Part of what made She-Ra and the Princesses of Power so good was the way he completely reinvented the classic cartoon. It was still set in a magical kingdom with talking horses and evil robot armies, but it took an old show – which, if we’re being honest, was created for the express purpose of selling toys – and gave to his characters and his world a real depth and meaning. It was funny and exciting, heartbreaking and beautiful, with no commercials for a toy in sight.

On the surface, Masters of the Universe: Revelation, which stars He-Man, She-Ra’s lost twin brother, isn’t all that exciting. It’s not a reboot but a direct sequel, which is supposed to pick up right after the original cartoon ended in 1985. It has the same cast of characters, some of whom are quite awkward, like a weakling fighting cat and a wizard. alien with self-esteem issues. Skeletor (now played by Mark Hamill) remains a gigantic jerk. Yet, thanks to a bold decision early on, the show manages to grow into something that almost feels new.

Big spoilers for Masters of the Universe: Revelation forward.

Because it’s a direct sequel, Revelation don’t waste time putting things in place. Immediately, Skeletor is in the middle of a plan to destroy Castle Grayskull in order to reveal his true power so he can harness it for himself. Unfortunately, his attack has the side effect of not only destroying the planet Eternia, but all of existence as well. In order to avoid this, He-Man sacrifices himself and his magical sword, taking Skeletor with him in the process. After just one episode, the two most iconic faces in the series are killed.

It’s a dramatic change, and from there Revelation looks like something out of a post-apocalyptic fantasy wasteland. The story quickly moves forward a few years when Teela (Sarah Michelle Gellar), a former royal guard, is now a scavenger, making a living searching for old bits of technology and items imbued with magic. There is a strange cult that revere technology, and without Skeletor to lead them, Eternia’s many villains have dispersed. Eventually, Teela learns that the planet is slowly dying as her magic escapes, so she reluctantly sets out to find the two halves of He-Man’s sword of power in order to set things right. It’s one of those epic quests that involves traveling both to Heaven and Hell, and gathering a group of misfits to help you do it.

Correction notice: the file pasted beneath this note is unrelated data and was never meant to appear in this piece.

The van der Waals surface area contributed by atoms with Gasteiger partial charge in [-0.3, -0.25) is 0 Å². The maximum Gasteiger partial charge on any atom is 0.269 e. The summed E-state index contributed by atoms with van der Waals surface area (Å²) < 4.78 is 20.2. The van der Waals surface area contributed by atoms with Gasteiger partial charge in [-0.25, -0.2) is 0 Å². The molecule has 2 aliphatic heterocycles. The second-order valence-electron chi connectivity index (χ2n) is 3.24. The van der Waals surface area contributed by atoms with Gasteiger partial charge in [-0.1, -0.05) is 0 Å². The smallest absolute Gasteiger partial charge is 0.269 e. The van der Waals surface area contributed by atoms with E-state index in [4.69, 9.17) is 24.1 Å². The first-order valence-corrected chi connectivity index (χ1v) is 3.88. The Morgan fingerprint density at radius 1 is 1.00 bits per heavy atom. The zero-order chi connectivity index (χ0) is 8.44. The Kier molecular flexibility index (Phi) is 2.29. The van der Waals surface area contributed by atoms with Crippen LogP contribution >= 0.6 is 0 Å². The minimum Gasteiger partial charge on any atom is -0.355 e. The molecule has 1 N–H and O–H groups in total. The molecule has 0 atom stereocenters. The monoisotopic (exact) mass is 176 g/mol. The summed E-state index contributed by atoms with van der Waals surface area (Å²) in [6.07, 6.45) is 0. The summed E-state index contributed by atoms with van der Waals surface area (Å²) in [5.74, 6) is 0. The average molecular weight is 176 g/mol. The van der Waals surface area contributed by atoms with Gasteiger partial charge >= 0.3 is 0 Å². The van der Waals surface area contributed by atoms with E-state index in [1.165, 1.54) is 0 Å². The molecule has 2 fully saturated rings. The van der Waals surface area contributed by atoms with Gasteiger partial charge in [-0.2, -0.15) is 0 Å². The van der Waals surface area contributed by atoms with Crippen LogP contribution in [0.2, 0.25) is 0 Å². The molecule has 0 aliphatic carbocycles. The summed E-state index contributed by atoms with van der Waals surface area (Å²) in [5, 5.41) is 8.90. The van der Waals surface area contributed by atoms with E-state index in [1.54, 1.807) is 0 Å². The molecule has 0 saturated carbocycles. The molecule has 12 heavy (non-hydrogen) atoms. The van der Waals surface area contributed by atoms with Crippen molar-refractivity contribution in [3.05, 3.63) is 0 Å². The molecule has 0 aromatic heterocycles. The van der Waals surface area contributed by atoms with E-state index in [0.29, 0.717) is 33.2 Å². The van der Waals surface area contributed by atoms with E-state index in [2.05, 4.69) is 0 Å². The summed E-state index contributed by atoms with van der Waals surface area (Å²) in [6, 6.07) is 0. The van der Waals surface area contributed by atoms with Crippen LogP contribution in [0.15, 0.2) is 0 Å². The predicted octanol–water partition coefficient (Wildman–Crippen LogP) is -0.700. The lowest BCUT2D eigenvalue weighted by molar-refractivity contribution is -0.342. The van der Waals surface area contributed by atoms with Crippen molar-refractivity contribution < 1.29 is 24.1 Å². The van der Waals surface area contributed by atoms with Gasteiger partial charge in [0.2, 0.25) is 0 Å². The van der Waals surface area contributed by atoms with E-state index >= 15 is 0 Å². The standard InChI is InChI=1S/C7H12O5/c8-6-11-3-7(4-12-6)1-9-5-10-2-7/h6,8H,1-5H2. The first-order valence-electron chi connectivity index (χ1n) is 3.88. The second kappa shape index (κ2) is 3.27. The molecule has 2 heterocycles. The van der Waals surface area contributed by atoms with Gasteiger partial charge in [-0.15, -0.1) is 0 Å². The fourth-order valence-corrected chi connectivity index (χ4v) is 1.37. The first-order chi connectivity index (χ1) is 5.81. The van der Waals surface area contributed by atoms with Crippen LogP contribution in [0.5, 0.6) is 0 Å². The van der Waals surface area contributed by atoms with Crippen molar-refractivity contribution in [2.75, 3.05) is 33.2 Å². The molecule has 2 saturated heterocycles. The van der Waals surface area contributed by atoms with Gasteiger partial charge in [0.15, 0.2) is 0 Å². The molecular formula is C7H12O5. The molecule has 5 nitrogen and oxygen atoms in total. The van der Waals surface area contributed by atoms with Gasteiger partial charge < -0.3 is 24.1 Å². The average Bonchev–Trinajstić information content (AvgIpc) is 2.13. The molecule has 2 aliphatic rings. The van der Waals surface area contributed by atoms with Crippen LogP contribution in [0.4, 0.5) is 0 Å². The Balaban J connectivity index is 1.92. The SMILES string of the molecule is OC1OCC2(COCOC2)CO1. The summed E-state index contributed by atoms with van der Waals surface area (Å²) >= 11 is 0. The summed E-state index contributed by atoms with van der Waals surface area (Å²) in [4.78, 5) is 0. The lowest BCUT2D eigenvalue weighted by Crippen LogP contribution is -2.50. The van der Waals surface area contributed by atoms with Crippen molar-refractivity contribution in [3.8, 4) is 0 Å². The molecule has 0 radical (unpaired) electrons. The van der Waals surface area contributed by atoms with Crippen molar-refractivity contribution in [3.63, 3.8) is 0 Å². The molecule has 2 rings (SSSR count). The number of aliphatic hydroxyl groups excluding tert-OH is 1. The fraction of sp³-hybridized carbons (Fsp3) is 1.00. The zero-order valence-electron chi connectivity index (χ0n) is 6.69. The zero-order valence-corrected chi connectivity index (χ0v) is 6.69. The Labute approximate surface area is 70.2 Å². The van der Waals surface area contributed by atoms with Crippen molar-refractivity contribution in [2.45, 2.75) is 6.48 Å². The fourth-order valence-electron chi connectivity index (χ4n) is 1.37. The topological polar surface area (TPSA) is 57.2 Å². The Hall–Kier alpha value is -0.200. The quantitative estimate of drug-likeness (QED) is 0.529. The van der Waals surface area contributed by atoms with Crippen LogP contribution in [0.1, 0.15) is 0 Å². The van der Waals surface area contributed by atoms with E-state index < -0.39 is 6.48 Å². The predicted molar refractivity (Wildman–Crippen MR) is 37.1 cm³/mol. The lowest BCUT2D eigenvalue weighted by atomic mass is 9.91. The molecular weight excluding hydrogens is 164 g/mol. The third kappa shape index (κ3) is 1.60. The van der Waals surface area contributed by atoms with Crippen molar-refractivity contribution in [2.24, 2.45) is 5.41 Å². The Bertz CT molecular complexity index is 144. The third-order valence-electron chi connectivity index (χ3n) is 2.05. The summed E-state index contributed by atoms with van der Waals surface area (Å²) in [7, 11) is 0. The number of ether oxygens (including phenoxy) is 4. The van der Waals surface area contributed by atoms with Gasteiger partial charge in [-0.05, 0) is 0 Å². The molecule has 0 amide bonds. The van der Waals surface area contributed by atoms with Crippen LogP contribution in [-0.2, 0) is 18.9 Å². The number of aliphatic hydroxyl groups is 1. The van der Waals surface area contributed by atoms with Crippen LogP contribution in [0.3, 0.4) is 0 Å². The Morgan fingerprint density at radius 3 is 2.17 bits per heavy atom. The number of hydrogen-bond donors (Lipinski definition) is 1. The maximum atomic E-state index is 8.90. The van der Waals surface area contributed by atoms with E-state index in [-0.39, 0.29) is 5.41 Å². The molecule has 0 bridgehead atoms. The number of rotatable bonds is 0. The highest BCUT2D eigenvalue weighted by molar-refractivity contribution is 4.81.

This premise allows the show to primarily move away from the Saturday morning cartoon vibe of the original, while still retaining the same characters and world. Eternia remains an interesting mix of sci-fi, swords and witchcraft, as if Frank Frazetta and Ralph McQuarrie are having a jam session. Killer robots fight alongside Beastmen, and sword-wielding warriors ride mechanical horses and armored cats in battle. Things have a little more Mad Max atmosphere this time around, with villages fighting for the last drops of magic while techno-cult terrorizes them. Plus, Teela has a new job as a mercenary, Man-at-Arms (Liam Cunningham) has become an Obi-Wan-style hermit, and Evil-Lyn (Lena Headey) remains confused with no dictator to support. They all end up joining forces in the quest.

Image: Netflix

It might sound like a reboot, but the series retains some of the silliness inherent in its predecessor. RevelationThe writers of have never encountered a terrible pun they disliked, and characters like the wicked moron Mer-Man and the perpetually terrified Cringer feel out of place in this more gritty world. The acting is also uneven. There are good individual performances – Cunningham adds a welcome gravity, Headey channels his inner Cersei and Hamill does it as always – but it often feels like a video game where everyone has recorded their lines separately. (There are also some weird jokes, like a “no glove, no love” quip that doesn’t seem appropriate in a PG cartoon.)

Due to all of these elements, the show is not as refreshing or daring as She-Ra. But for a direct sequel to the original cartoon designed to sell toys, it’s surprisingly modern; the dramatic opening paves the way for a new path even though Revelation never completely separates from its source. What’s available now on Netflix is ‚Äč‚Äčalso just the beginning: Part 1 of Revelation lasts for five episodes, and the final episode suggests there may be even bigger changes going forward.

Masters of the Universe: Revelations will be on Netflix on July 23.


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